Abortion can be expensive. With very narrow exceptions, Texas law forbids insurers from covering abortion as part of an overall health insurance plan. 
A woman who needs an abortion needs to make at least two trips to the abortion provider. The state requires her to have a sonogram and receive certain paperwork about medical risks, adoption alternatives, and development of the fetus—some of which contains wildly inaccurate information. The state also requires her to wait 24 hours after the initial appointment to have the abortion, which makes accessing abortion especially difficult if she lives far away or works multiple or inflexible jobs. 
A minor who needs an abortion is generally required to get consent from her parents, although there is an exception if she gets a judge’s permission to have the abortion without parental consent. A few years ago, the Texas legislature changed the law to make it easier for judges to deny these requests.
What issues or legislation do you anticipate arising during the 2019 Texas legislative session?
The Texas State Legislature, in large part, is hostile to reproductive freedom, and I anticipate that things will get even worse during the 2019 session. I think there will be a deliberate, multi-pronged attack on abortion, particularly since we have a president who has just appointed a justice to the Supreme Court who has historically been opposed to abortion access.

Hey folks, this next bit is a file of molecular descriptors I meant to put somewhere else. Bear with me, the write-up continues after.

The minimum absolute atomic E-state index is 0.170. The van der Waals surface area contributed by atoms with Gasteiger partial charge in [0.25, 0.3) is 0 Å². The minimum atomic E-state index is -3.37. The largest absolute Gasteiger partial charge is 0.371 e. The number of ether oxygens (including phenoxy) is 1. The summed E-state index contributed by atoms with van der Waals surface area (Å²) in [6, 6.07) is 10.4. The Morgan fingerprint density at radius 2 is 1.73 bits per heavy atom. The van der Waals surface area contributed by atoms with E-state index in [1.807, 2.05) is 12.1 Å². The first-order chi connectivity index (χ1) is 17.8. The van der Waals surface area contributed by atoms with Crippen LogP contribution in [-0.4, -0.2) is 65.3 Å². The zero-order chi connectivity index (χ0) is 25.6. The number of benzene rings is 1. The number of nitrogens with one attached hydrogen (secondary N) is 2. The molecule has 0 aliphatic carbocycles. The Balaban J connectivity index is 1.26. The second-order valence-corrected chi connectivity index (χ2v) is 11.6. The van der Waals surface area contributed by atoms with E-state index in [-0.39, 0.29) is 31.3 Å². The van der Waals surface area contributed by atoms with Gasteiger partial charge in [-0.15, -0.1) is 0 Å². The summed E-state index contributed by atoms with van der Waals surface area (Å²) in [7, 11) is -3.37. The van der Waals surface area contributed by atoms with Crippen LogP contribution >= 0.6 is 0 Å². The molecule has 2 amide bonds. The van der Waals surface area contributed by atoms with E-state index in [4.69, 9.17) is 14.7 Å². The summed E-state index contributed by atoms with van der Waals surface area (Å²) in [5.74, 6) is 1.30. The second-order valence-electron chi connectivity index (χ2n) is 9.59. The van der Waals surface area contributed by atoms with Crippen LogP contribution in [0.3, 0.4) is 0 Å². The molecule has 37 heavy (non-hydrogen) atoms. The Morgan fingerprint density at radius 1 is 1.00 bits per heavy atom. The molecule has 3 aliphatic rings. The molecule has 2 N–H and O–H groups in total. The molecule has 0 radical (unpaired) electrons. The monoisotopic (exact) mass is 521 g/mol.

What kind of impact will proposed anti-abortion legislation have on women’s lives in Texas? 
Restrictions on abortion are bad for women. When a woman wants to get an abortion but is denied, research shows that she is more likely to live in poverty and less likely to have a full-time job. Texas already makes it extremely hard for a woman to access an abortion; if it gets harder, even more women are going to suffer.
Do you have any thoughts on the future of reproductive rights at the federal level?
One question is whether the court will overturn Roe v. Wade. That’s a legitimate worry, but a Supreme Court hostile to reproductive rights wouldn’t need to overturn Roe to make it virtually impossible for a woman to get an abortion. All it would have to do is uphold the increasingly draconian restrictions that states already impose on women who need access to an abortion. 
Donald Trump has seated over 80 federal judges during his time as president. These are the people who will be evaluating restrictions on reproductive rights. While litigation will continue to be important, a lot of the fight for reproductive rights will have to happen outside of the courts—in communities, in state legislatures—in order to be successful.
What can people do to #SupportHer and pro-reproductive rights legislation? The ACLU of Texas currently has a #SupportHer campaign aimed at promoting the idea that a woman who has already made the decision to end a pregnancy needs support and access to safe medical care.
People should visit the #SupportHer website to learn the facts about abortion and ways they can talk more openly with friends and family about it. The ACLU of Texas website also has Know Your Rights information about abortion, which is legal in Texas. People can also sign up to volunteer and receive updates on our reproductive rights work and how to take action when those rights are under attack.